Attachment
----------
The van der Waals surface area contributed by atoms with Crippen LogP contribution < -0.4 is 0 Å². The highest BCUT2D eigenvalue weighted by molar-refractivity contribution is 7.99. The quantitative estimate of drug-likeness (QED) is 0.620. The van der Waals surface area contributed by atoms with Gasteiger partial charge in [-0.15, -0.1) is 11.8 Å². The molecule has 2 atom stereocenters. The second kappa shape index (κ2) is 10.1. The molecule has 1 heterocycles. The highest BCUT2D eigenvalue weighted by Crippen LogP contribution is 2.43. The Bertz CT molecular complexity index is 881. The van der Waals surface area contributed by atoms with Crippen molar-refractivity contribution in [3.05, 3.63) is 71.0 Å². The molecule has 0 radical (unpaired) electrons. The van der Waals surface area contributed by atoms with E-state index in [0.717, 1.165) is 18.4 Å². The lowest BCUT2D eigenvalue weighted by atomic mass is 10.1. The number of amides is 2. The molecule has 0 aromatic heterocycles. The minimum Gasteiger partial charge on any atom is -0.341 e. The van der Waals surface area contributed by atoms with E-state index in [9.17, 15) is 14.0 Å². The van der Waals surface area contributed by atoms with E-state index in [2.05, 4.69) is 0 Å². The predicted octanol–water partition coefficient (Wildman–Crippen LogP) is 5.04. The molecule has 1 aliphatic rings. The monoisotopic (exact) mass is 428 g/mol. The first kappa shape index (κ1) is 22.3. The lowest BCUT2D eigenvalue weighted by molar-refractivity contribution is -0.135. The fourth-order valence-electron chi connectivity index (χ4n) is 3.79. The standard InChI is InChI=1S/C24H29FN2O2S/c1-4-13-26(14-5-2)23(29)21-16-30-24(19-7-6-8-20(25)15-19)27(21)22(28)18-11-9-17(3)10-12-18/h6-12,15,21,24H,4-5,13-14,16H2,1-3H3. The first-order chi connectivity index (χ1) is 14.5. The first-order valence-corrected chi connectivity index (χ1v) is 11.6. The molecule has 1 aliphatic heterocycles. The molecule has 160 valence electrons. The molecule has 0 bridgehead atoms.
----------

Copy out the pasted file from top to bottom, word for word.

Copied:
The van der Waals surface area contributed by atoms with Crippen LogP contribution < -0.4 is 0 Å². The highest BCUT2D eigenvalue weighted by molar-refractivity contribution is 7.99. The quantitative estimate of drug-likeness (QED) is 0.620. The van der Waals surface area contributed by atoms with Gasteiger partial charge in [-0.15, -0.1) is 11.8 Å². The molecule has 2 atom stereocenters. The second kappa shape index (κ2) is 10.1. The molecule has 1 heterocycles. The highest BCUT2D eigenvalue weighted by Crippen LogP contribution is 2.43. The Bertz CT molecular complexity index is 881. The van der Waals surface area contributed by atoms with Crippen molar-refractivity contribution in [3.05, 3.63) is 71.0 Å². The molecule has 0 radical (unpaired) electrons. The van der Waals surface area contributed by atoms with E-state index in [0.717, 1.165) is 18.4 Å². The lowest BCUT2D eigenvalue weighted by atomic mass is 10.1. The number of amides is 2. The molecule has 0 aromatic heterocycles. The minimum Gasteiger partial charge on any atom is -0.341 e. The van der Waals surface area contributed by atoms with E-state index in [9.17, 15) is 14.0 Å². The van der Waals surface area contributed by atoms with E-state index in [2.05, 4.69) is 0 Å². The predicted octanol–water partition coefficient (Wildman–Crippen LogP) is 5.04. The molecule has 1 aliphatic rings. The monoisotopic (exact) mass is 428 g/mol. The first kappa shape index (κ1) is 22.3. The lowest BCUT2D eigenvalue weighted by molar-refractivity contribution is -0.135. The fourth-order valence-electron chi connectivity index (χ4n) is 3.79. The standard InChI is InChI=1S/C24H29FN2O2S/c1-4-13-26(14-5-2)23(29)21-16-30-24(19-7-6-8-20(25)15-19)27(21)22(28)18-11-9-17(3)10-12-18/h6-12,15,21,24H,4-5,13-14,16H2,1-3H3. The first-order chi connectivity index (χ1) is 14.5. The first-order valence-corrected chi connectivity index (χ1v) is 11.6. The molecule has 1 aliphatic heterocycles. The molecule has 160 valence electrons. The molecule has 0 bridgehead atoms.